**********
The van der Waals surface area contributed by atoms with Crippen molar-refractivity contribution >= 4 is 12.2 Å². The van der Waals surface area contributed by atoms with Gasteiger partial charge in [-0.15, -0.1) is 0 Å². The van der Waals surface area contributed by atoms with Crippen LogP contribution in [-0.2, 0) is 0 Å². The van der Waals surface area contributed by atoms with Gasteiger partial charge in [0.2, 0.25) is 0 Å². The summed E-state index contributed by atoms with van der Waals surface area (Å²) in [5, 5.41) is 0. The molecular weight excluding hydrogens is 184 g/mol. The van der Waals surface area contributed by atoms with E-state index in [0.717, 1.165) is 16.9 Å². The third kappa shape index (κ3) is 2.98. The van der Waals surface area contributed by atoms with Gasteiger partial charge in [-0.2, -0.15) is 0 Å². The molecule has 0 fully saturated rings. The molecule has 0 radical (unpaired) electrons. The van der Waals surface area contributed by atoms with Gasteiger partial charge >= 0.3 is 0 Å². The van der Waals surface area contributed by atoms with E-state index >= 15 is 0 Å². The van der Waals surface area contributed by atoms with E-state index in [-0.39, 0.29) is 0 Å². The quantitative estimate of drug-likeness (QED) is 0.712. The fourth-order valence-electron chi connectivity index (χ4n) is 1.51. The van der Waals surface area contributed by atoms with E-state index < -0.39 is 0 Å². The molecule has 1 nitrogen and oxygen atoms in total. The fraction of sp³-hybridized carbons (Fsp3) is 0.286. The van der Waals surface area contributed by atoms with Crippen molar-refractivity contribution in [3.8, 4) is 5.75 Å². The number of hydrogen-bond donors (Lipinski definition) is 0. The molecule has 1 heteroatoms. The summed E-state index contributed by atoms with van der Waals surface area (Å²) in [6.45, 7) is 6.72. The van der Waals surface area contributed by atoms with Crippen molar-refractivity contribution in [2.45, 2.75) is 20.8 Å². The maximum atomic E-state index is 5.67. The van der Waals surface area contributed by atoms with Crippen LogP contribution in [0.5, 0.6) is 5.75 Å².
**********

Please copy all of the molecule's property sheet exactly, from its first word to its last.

The van der Waals surface area contributed by atoms with Crippen molar-refractivity contribution >= 4 is 12.2 Å². The van der Waals surface area contributed by atoms with Gasteiger partial charge in [-0.15, -0.1) is 0 Å². The van der Waals surface area contributed by atoms with Crippen LogP contribution in [-0.2, 0) is 0 Å². The van der Waals surface area contributed by atoms with Gasteiger partial charge in [0.2, 0.25) is 0 Å². The summed E-state index contributed by atoms with van der Waals surface area (Å²) in [5, 5.41) is 0. The molecular weight excluding hydrogens is 184 g/mol. The van der Waals surface area contributed by atoms with E-state index in [0.717, 1.165) is 16.9 Å². The third kappa shape index (κ3) is 2.98. The van der Waals surface area contributed by atoms with Gasteiger partial charge in [-0.2, -0.15) is 0 Å². The molecule has 0 fully saturated rings. The molecule has 0 radical (unpaired) electrons. The van der Waals surface area contributed by atoms with Gasteiger partial charge >= 0.3 is 0 Å². The van der Waals surface area contributed by atoms with E-state index >= 15 is 0 Å². The van der Waals surface area contributed by atoms with E-state index in [-0.39, 0.29) is 0 Å². The quantitative estimate of drug-likeness (QED) is 0.712. The fourth-order valence-electron chi connectivity index (χ4n) is 1.51. The van der Waals surface area contributed by atoms with E-state index < -0.39 is 0 Å². The molecule has 1 nitrogen and oxygen atoms in total. The fraction of sp³-hybridized carbons (Fsp3) is 0.286. The van der Waals surface area contributed by atoms with Crippen molar-refractivity contribution in [3.8, 4) is 5.75 Å². The number of hydrogen-bond donors (Lipinski definition) is 0. The molecule has 1 heteroatoms. The summed E-state index contributed by atoms with van der Waals surface area (Å²) in [6.45, 7) is 6.72. The van der Waals surface area contributed by atoms with Crippen molar-refractivity contribution in [2.45, 2.75) is 20.8 Å². The maximum atomic E-state index is 5.67. The van der Waals surface area contributed by atoms with Crippen LogP contribution in [0.5, 0.6) is 5.75 Å².